Former Lakeside standout Mark Weidenaar was the All-America kid – the tall, athletic high school quarterback and football star. He earned All-County honors as a sophomore in 2009, while playing QB and wide receiver for the Panthers. His all-around talent was hard to miss. He could catch, run and throw. Weidenaar was a can’t-miss prospect.
That is why most area fans were very sympathetic when he tore the ACL in his left knee just before the start of his junior season in 2010. That season, Weidenaar was supposed to take over the Panthers offense as the team’s full-time QB, and it was hard not to feel bad for the young man and his misfortune.
The 6-foot-3, 190-pound Weidenaar worked hard to rehab his injured knee and put together a very impressive final prep season in 2011. He led the Panthers to the state playoffs, while accounting for over 2,600 yards and 27 touchdowns passing and rushing. Throw in that he could run a 4.5 forty and he seemed to have all the intangibles, it was no surprise when colleges started making scholarship offers.
In the end, Weidenaar chose to sign with Bill Curry and Georgia State University. It seemed like a perfect marriage. A raw talent with a football program still in its infancy. Most recruiting experts thought GSU was getting a possible steal in the unheralded Lakeside star.
That’s why it came as such a shock when word started to spread that Weidenaar had been kicked off the team at GSU before ever suiting up in a game for the Panthers. Sadly, there are many times when word comes down of athletes getting in trouble and it comes as no real surprise. That was certainly not the case with Weidenaar. I never imagined I would be tracking down the details on Weidenaar being booted from the Panthers team in mid-August of his freshman year. And, to be quite honestly the details were not pretty. It all culminated with Weidenaar being arrested in October of 2012 for burglary, false statements/writings, and theft by taking.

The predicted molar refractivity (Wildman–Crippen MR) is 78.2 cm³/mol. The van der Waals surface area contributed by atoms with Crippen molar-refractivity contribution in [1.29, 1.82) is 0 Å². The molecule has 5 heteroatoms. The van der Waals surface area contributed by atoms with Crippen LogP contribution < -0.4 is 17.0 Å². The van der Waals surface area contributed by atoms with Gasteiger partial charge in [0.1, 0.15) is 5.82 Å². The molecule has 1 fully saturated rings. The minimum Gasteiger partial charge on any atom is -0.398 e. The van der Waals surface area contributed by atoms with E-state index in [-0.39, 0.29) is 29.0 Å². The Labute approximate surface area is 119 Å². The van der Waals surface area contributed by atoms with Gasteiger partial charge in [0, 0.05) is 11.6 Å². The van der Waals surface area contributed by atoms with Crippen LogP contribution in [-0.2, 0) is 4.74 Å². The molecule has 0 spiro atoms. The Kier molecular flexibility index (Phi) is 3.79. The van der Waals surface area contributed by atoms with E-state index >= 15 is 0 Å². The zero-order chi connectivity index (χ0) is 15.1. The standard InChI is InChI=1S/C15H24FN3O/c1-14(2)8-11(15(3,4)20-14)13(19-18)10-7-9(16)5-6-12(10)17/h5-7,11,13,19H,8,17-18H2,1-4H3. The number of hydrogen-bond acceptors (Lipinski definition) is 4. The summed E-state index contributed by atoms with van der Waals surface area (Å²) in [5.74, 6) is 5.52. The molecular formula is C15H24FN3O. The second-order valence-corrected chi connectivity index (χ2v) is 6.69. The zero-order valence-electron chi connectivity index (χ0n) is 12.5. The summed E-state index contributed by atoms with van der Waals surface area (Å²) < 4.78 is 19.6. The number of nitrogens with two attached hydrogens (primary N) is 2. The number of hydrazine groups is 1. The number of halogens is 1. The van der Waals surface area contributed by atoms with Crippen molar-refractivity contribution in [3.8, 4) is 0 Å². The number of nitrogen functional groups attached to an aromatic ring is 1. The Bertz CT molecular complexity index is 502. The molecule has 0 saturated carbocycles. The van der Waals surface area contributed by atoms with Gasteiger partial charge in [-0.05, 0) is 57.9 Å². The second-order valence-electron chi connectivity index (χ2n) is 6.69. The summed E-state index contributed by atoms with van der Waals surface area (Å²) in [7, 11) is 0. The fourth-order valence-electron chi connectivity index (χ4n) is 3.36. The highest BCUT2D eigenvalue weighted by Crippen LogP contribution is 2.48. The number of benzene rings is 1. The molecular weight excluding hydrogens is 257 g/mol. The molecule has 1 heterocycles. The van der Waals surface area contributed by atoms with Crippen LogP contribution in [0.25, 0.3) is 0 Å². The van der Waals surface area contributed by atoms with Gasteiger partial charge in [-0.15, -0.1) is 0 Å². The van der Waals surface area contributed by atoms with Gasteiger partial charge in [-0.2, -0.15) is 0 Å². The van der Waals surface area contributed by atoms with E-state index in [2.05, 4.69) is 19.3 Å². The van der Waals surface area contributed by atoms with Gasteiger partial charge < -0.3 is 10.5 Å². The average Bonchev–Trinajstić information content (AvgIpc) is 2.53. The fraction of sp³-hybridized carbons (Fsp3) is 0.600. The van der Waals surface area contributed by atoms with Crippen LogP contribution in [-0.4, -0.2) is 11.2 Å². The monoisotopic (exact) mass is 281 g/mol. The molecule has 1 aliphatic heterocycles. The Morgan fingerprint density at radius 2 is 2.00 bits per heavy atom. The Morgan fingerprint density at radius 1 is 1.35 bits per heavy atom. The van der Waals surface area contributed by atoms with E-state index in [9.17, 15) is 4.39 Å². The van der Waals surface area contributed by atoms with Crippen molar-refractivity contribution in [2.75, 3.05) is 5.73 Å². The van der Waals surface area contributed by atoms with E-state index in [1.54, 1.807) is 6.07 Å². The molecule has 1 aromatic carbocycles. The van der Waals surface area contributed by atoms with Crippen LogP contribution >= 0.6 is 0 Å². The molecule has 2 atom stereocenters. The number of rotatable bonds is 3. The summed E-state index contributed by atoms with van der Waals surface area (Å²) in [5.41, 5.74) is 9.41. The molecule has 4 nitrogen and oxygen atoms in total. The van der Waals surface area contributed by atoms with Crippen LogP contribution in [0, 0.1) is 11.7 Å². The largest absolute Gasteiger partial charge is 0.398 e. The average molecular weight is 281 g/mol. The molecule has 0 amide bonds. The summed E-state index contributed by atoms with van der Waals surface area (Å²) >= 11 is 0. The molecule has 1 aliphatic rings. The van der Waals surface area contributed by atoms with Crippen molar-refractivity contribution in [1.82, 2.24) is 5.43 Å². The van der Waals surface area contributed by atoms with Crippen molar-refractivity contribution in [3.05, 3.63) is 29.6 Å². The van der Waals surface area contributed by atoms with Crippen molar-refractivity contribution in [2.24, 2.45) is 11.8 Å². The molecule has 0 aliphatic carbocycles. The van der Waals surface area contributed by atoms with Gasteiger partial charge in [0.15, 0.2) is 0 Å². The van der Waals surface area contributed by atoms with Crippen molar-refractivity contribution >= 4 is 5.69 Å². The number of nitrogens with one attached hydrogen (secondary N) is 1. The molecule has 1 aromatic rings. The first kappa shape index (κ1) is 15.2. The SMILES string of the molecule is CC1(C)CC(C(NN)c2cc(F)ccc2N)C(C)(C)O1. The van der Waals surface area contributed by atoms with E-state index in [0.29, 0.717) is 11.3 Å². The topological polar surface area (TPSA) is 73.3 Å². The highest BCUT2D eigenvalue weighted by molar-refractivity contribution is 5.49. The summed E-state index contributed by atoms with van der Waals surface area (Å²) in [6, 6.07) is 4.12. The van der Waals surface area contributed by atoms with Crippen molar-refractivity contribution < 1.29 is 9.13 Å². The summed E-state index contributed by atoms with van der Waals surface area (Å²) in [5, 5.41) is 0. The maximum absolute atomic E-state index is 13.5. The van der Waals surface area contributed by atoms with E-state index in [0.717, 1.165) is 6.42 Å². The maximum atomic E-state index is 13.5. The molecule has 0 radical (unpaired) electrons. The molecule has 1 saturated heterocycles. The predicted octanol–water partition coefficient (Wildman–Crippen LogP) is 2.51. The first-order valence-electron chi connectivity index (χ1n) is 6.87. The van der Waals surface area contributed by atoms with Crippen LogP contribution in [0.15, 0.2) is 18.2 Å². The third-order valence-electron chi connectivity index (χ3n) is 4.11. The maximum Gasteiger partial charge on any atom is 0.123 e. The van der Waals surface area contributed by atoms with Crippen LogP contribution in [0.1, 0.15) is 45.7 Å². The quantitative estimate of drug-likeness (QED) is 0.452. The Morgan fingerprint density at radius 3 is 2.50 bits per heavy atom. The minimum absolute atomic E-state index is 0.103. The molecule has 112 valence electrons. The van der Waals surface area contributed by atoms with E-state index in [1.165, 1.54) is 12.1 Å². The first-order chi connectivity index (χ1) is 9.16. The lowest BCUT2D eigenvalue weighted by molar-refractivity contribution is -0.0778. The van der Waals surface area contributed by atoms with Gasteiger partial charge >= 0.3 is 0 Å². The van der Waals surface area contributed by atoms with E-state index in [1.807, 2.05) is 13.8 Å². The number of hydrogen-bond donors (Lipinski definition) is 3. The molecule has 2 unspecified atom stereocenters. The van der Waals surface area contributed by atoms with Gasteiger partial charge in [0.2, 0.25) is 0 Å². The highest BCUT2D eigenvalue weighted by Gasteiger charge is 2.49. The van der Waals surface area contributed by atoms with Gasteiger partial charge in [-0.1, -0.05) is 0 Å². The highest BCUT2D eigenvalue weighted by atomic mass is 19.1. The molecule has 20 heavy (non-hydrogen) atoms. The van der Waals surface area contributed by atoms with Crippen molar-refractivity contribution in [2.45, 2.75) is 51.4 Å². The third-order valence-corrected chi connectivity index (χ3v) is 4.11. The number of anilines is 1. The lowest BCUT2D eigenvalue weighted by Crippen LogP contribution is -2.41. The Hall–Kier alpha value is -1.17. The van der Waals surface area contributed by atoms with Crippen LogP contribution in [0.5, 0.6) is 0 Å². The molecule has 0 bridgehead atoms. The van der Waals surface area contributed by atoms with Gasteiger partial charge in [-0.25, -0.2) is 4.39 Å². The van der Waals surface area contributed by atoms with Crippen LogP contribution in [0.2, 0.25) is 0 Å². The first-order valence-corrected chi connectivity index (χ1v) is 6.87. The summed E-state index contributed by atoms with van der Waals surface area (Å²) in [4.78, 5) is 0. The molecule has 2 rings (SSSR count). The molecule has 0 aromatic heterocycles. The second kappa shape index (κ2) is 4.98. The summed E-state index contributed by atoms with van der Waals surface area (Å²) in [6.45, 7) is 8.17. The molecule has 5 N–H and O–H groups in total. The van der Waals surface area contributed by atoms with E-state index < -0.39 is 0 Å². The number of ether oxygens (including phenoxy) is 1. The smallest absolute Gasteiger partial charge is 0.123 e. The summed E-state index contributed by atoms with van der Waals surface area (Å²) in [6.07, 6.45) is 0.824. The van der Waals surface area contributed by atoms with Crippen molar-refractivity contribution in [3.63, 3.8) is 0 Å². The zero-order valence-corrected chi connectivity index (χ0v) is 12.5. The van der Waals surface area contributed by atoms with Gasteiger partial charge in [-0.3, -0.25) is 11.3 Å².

Apparently, it all stemmed from some electronics being taken from a dorm room at GSU. I, and many others, were floored. I remember thinking that Weidenaar’s career was not over, but he would have a difficult time coming back. First, he would have to admit to making some very poor decisions. He also would have to deal with the embarrassment of what occurred. Then, he still had to find another school that would give him a second chance.
Enter former Lakeside standout Brian Bratton. He had just taken a job as a wide receivers coach at North Greenville University after a solid professional football career.
It was only natural that Bratton would check in on his alma mater. He thought Weidenaar could be a perfect fit with the Crusaders. However, you also had a brand new assistant coach that would be sticking his neck out for a young man who had already been dismissed from another school’s football program. He knew that Weidenaar had the skills to help the team and compete to be the Crusader’s starting QB from day one. However, some things are more important than football. Sure, Bratton would love for Weidenaar to become a great college QB at North Greenville, but he would much rather him keep his nose clean and repair his reputation. North Greenville is actually a perfect fit for Weidenaar. At NGU, he will have a great role model to follow in fellow Lakeside product Brian Bratton, but he will also have Bratton there to look out for him.
Everyone makes mistakes, and Weidenaar is no different. He had a very bad chapter in his life, but he’s a freshman in college. His book is far from complete. I, for one, hope this book has a happy ending.